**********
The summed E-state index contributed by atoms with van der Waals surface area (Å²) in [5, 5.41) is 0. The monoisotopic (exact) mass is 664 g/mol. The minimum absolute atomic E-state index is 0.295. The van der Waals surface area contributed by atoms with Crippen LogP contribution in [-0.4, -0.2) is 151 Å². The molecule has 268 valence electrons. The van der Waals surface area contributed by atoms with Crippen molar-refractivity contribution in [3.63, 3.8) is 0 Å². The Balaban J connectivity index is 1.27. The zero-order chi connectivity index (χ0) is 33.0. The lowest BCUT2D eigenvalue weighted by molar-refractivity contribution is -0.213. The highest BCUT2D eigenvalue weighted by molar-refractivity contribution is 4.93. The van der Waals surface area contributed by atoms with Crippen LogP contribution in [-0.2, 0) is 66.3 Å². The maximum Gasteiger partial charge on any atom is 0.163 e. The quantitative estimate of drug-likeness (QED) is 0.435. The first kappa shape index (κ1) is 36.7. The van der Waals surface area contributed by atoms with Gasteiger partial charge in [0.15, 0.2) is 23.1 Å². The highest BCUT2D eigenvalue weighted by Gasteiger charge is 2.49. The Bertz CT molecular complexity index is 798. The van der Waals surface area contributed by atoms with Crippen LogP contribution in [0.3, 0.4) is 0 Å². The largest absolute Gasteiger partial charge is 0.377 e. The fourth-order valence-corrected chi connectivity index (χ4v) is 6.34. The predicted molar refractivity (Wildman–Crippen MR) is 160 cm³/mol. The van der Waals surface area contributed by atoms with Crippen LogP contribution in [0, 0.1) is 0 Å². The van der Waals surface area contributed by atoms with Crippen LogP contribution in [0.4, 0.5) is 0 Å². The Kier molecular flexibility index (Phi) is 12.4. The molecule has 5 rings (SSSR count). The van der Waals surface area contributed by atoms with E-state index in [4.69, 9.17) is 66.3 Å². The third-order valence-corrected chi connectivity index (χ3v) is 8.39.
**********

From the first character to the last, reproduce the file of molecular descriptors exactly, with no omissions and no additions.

The summed E-state index contributed by atoms with van der Waals surface area (Å²) in [5, 5.41) is 0. The monoisotopic (exact) mass is 664 g/mol. The minimum absolute atomic E-state index is 0.295. The van der Waals surface area contributed by atoms with Crippen LogP contribution in [-0.4, -0.2) is 151 Å². The molecule has 268 valence electrons. The van der Waals surface area contributed by atoms with Crippen molar-refractivity contribution in [3.63, 3.8) is 0 Å². The Balaban J connectivity index is 1.27. The zero-order chi connectivity index (χ0) is 33.0. The lowest BCUT2D eigenvalue weighted by molar-refractivity contribution is -0.213. The highest BCUT2D eigenvalue weighted by molar-refractivity contribution is 4.93. The van der Waals surface area contributed by atoms with Crippen LogP contribution in [-0.2, 0) is 66.3 Å². The maximum Gasteiger partial charge on any atom is 0.163 e. The quantitative estimate of drug-likeness (QED) is 0.435. The first kappa shape index (κ1) is 36.7. The van der Waals surface area contributed by atoms with Gasteiger partial charge in [0.15, 0.2) is 23.1 Å². The highest BCUT2D eigenvalue weighted by Gasteiger charge is 2.49. The Bertz CT molecular complexity index is 798. The van der Waals surface area contributed by atoms with Crippen LogP contribution in [0.3, 0.4) is 0 Å². The largest absolute Gasteiger partial charge is 0.377 e. The fourth-order valence-corrected chi connectivity index (χ4v) is 6.34. The predicted molar refractivity (Wildman–Crippen MR) is 160 cm³/mol. The van der Waals surface area contributed by atoms with Crippen LogP contribution in [0, 0.1) is 0 Å². The van der Waals surface area contributed by atoms with Crippen LogP contribution in [0.4, 0.5) is 0 Å². The Kier molecular flexibility index (Phi) is 12.4. The molecule has 5 rings (SSSR count). The van der Waals surface area contributed by atoms with E-state index in [4.69, 9.17) is 66.3 Å². The third-order valence-corrected chi connectivity index (χ3v) is 8.39.